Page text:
In 2009 two mainstream doctors, both providers to transgender clients, saw the pseudoscientific writing on the wall and attempted to stay the inevitable WPATH disaster. They collaborated to produce a document pointedly suggesting evidence-based revisions to the WPATH standards of care. These physicians were Dr. Jamie Feldman, a family practitioner specializing in transgender care and doctorate of anthropology and associate professor at University of Minnesota and Dr. Joshua Safer, an endocrinologist and associate professor at Boston University.
Their paper: “Feldman, J., & Safer, J. (2009). Hormone therapy in adults: Suggested revisions to the sixth version of the standards of care.” was cited 22 times in the eventual 7th edition WPATH standards of care [PDF].
Despite the efforts of Feldman and Safer, the APA announced they rejected WPATH Standards due to the overall lack of scientific research supporting them, and would begin the long process of formulating their own evidence-based recommended treatment guidelines. The APA issued press releases to calm the resulting panic in the transgender patient population. They affirmed APA support of the Gender Identity diagnosis and their intent to continue authorizing medical body modification services to those so afflicted. “The quality of evidence pertaining to most aspects of treatment in all subgroups was determined to be low; however, areas of broad clinical consensus were identified and were deemed sufficient to support recommendations for treatment in all subgroups.”
Doctors Jamie Feldman and Joshua Safer are at the helm of the new NIH TransNet project.
Project Goals at the initial TransNet meeting, “TransNet: Developing a Research Agenda in Transgender Health and Medicine”, which was held this May in Washington DC, included:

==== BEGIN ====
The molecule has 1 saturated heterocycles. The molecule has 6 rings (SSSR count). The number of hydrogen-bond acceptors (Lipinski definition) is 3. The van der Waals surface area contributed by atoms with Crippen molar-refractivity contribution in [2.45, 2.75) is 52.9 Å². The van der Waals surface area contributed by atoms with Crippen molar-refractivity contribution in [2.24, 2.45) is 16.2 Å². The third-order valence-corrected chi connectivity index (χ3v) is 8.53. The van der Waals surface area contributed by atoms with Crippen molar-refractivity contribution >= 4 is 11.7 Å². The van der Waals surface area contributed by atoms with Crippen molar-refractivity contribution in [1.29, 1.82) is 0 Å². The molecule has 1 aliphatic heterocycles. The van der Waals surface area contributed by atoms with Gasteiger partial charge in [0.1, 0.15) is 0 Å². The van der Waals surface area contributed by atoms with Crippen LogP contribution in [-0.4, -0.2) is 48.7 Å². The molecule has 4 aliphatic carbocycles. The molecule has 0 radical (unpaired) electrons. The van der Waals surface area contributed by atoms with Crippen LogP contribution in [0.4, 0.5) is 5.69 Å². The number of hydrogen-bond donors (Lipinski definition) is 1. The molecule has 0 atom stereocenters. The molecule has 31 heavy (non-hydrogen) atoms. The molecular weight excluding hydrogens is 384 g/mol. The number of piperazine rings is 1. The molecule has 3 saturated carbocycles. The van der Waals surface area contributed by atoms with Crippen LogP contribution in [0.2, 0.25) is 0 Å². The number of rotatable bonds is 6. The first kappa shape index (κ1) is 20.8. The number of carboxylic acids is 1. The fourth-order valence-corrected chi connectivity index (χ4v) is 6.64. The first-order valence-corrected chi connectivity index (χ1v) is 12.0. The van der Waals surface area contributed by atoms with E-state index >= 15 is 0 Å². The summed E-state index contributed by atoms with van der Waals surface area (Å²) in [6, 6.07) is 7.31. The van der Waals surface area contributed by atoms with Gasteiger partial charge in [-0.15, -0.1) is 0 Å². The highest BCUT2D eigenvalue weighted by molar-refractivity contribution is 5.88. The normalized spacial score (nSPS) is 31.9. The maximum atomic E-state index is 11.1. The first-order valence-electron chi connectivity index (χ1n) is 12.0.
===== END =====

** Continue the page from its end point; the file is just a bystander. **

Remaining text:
“1) further develop a productive transgender health and medicine research consortium that would become a national forum for an evolving comprehensive research agenda in transgender health, as well as a mechanism for interdisciplinary collaboration in research on cross-sex hormone therapies, surgical interventions, STI/HIV prevention, and trans-appropriate primary and mental health care; 2) develop new research methodologies effective in conducting clinical research with transgender people, a stigmatized, vulnerable, and underserved population; 3) develop and use of standardized approaches to data collection, management, and analysis across a variety of clinical and non-clinical settings; and 4) incorporate community engagement in the research process within the structure and function of the consortium, including transgender community advisory representatives, LGBT community health centers, and community engagement procedures throughout the research process.”